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Why Trident should be included in the strategic defence review

News that Hilary Clinton has waded into the debate over budget cuts at the Ministry of Defence provides Ed Miliband with his first opportunity to meaningfully express his commitment to a foreign policy “based on values, not just alliances”  – as stated in his first leader’s speech at party conference.

Whilst other departments face cuts of 20-30%, Liam Fox has successfully fought for a lower spending cut of just 10% and has been boosted by the US intervention. Clearly concerned about UK military capability, Clinton has issued a warning shot before next month’s NATO summit to shore up support as other NATO allies pull out of the disastrous occupation of Afghanistan. But in order to demonstrate UK commitment to the NATO alliance and US military adventures, this potentially puts greater pressure on other departments to achieve greater savings. We cannot let the US dictate where we allocate public spending.

In his immediate response, Jim Murphy has been right in condemning the rushed nature of the Strategic Defence and Security Review, the speed of which the Commons Defence Committee itself has described as “quite startling” and due to which “mistakes will be made and some of them may be serious.” But Ed Miliband should ensure Labour goes further.

We need also to condemn the exclusion of Trident from the review. The debate over whether the Treasury or the Ministry of Defence pays the capital costs of replacing the submarines has gained some column inches over the summer, but for a review that Liam Fox himself said was meant to ‘kiss goodbye to the Cold War’, the exclusion of the archetypal Cold War weapon, guaranteeing its future for decades to come, is scandalous.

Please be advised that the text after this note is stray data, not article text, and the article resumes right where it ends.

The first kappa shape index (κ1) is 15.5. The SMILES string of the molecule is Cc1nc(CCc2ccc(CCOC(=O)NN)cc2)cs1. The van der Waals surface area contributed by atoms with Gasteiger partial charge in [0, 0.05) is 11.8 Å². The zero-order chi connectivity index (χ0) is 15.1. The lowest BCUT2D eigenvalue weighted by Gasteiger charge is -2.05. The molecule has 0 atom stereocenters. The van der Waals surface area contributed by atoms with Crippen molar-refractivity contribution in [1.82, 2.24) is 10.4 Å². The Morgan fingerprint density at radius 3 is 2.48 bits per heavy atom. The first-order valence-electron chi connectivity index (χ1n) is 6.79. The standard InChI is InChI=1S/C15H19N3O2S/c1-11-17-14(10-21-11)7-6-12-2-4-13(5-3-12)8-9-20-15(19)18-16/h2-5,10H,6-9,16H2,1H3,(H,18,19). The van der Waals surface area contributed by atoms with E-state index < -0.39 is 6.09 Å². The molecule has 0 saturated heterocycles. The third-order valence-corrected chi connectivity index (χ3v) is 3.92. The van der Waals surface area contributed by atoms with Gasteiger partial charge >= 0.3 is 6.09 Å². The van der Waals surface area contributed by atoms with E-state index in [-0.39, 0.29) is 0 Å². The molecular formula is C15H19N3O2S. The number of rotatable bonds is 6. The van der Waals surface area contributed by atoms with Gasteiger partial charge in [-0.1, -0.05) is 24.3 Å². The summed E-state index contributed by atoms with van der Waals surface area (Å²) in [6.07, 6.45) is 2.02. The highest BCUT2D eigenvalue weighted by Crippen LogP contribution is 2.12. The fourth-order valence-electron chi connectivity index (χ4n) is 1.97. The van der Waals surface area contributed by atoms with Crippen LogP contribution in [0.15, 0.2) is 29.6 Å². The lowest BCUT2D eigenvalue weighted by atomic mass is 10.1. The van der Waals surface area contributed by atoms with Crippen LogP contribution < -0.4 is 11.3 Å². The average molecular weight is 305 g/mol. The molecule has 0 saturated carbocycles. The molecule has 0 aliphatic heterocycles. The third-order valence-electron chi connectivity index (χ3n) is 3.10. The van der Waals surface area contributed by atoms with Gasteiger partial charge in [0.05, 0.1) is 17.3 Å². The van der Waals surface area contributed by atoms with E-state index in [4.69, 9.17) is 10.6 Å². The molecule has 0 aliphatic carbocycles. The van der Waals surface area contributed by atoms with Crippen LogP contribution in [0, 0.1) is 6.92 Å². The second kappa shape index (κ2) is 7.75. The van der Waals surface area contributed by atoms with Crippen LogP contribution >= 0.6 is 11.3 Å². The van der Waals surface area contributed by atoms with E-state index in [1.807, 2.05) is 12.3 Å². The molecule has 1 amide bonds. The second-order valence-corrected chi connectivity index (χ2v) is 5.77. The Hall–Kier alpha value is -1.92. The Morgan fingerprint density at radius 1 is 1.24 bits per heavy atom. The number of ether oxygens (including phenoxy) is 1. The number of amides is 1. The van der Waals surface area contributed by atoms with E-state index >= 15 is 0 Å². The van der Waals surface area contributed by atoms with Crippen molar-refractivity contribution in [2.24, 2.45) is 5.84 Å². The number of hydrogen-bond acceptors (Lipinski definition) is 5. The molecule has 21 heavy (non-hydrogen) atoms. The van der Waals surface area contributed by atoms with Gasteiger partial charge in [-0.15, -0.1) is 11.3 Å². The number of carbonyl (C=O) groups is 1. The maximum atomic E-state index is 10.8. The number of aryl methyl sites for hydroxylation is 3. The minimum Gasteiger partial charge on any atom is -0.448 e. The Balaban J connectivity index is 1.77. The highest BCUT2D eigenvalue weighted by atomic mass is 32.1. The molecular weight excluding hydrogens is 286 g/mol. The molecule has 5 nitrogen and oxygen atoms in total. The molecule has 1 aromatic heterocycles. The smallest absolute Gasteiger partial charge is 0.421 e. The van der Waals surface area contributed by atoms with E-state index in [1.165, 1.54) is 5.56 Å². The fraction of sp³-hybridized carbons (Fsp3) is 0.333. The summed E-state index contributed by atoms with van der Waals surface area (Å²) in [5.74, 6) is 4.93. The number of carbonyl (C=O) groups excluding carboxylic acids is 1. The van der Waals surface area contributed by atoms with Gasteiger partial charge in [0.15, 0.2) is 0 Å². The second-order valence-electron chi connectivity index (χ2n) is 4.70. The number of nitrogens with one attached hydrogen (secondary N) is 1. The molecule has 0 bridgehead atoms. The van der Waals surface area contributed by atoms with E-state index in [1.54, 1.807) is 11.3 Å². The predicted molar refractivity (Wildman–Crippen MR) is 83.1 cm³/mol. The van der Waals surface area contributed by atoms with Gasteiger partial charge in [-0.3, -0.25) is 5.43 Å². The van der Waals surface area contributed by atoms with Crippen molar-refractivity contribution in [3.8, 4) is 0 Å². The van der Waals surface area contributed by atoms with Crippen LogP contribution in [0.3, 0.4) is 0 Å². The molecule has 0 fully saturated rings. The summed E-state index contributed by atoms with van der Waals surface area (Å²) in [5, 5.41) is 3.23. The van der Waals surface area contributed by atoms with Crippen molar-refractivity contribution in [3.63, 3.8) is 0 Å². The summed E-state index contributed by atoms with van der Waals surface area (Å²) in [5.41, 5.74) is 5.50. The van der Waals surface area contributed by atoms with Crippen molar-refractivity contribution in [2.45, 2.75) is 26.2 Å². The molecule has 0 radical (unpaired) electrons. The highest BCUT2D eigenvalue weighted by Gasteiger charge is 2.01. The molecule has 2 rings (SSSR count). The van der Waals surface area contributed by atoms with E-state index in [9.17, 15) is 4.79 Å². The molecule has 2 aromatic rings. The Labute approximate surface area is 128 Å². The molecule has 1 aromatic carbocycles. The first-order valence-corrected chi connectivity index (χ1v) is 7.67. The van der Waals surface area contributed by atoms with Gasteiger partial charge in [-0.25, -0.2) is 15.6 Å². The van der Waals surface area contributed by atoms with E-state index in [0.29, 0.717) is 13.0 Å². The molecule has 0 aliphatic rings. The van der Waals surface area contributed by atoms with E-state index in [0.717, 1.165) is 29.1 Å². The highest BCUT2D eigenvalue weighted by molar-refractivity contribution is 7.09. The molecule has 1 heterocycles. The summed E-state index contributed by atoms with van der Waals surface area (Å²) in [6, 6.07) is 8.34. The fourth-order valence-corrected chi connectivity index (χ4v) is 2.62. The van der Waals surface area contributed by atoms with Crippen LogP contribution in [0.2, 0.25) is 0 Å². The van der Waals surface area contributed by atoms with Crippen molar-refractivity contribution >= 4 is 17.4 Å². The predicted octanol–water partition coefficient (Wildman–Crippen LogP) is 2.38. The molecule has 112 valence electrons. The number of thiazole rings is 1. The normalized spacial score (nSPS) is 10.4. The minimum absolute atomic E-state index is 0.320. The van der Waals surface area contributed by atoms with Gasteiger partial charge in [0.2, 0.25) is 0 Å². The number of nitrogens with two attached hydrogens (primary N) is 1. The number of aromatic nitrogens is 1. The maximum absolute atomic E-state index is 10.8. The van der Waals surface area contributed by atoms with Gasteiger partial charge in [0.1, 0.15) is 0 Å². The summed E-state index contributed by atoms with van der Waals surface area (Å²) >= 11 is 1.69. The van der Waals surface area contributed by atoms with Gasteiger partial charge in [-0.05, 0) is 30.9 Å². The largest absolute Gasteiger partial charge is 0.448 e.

Such a condemnation may not come easily to some former Labour ministers – Labour with Bob Ainsworth at Defence, had intended to exclude it from the review as well. But over the summer we have seen a demand that it be included, not only by Eric Joyce, who resigned as Ainsworth’s PPS last year, but also by Des Browne, the Defence Secretary who steered the Trident replacement decision through the Commons.

Next week, Ed Miliband needs to assert a fresh Labour argument that in the face of spending cuts, and a US administration seeking to advance nuclear disarmament, Trident should be up for consideration.

Whilst he stated in the leadership election that he supported a ‘minimum deterrent’, he also asserted that in the face of the election loss, it was right “to look at the renewal of Trident, to look at the pace of the renewal of Trident and the necessity of the renewal of Trident” as part of the Defence Review.

What Ed Miliband should do next week is condemn the exclusion of Trident which has made it a partial and flawed review, particularly when military spending cuts are being considered, and he must make absolutely clear that the US has no place intervening into such a process.

Trident and the Strategic Defence and Security Review will be debated at a public meeting in Portcullis House, 6pm, Monday 18th October.

One Comment

  1. william says:

    The US just happens to be our closest ally(eg.WW2 and The Falklands communications help),so they have a voice.The notion that Trident has been excluded from the process of defence review is utter nonsense, and comes rather badly from a party that authorised defence orders for which it knew there was no money.Is Labour trying to become a party of government?

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